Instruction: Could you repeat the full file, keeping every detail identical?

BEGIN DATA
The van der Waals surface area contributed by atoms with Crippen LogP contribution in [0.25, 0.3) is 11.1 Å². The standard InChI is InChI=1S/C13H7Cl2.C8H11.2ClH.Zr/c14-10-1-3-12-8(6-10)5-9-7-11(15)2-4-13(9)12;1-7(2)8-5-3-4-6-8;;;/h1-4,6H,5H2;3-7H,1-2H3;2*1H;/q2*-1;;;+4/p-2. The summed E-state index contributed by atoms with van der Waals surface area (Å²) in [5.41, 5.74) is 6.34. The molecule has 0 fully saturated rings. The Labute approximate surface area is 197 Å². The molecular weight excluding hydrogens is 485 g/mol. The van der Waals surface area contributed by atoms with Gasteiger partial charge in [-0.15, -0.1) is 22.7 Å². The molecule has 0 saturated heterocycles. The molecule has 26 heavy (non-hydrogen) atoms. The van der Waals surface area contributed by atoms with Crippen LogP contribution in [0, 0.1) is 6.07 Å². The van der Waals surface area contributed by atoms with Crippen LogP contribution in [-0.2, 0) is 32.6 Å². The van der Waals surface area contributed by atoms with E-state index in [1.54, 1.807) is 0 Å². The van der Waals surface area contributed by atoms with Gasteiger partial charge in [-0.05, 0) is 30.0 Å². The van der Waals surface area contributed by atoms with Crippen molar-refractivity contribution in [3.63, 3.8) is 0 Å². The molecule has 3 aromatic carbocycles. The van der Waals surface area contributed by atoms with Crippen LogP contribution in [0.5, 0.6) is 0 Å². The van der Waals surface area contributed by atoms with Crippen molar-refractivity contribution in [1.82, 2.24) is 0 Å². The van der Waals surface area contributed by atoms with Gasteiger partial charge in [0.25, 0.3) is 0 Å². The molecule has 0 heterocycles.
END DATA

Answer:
The van der Waals surface area contributed by atoms with Crippen LogP contribution in [0.25, 0.3) is 11.1 Å². The standard InChI is InChI=1S/C13H7Cl2.C8H11.2ClH.Zr/c14-10-1-3-12-8(6-10)5-9-7-11(15)2-4-13(9)12;1-7(2)8-5-3-4-6-8;;;/h1-4,6H,5H2;3-7H,1-2H3;2*1H;/q2*-1;;;+4/p-2. The summed E-state index contributed by atoms with van der Waals surface area (Å²) in [5.41, 5.74) is 6.34. The molecule has 0 fully saturated rings. The Labute approximate surface area is 197 Å². The molecular weight excluding hydrogens is 485 g/mol. The van der Waals surface area contributed by atoms with Gasteiger partial charge in [-0.15, -0.1) is 22.7 Å². The molecule has 0 saturated heterocycles. The molecule has 26 heavy (non-hydrogen) atoms. The van der Waals surface area contributed by atoms with Crippen LogP contribution in [0, 0.1) is 6.07 Å². The van der Waals surface area contributed by atoms with Crippen LogP contribution in [-0.2, 0) is 32.6 Å². The van der Waals surface area contributed by atoms with E-state index in [1.54, 1.807) is 0 Å². The van der Waals surface area contributed by atoms with Gasteiger partial charge in [-0.05, 0) is 30.0 Å². The van der Waals surface area contributed by atoms with Crippen molar-refractivity contribution in [3.63, 3.8) is 0 Å². The molecule has 3 aromatic carbocycles. The van der Waals surface area contributed by atoms with Crippen LogP contribution in [0.5, 0.6) is 0 Å². The van der Waals surface area contributed by atoms with Crippen molar-refractivity contribution in [1.82, 2.24) is 0 Å². The van der Waals surface area contributed by atoms with Gasteiger partial charge in [0.25, 0.3) is 0 Å². The molecule has 0 heterocycles.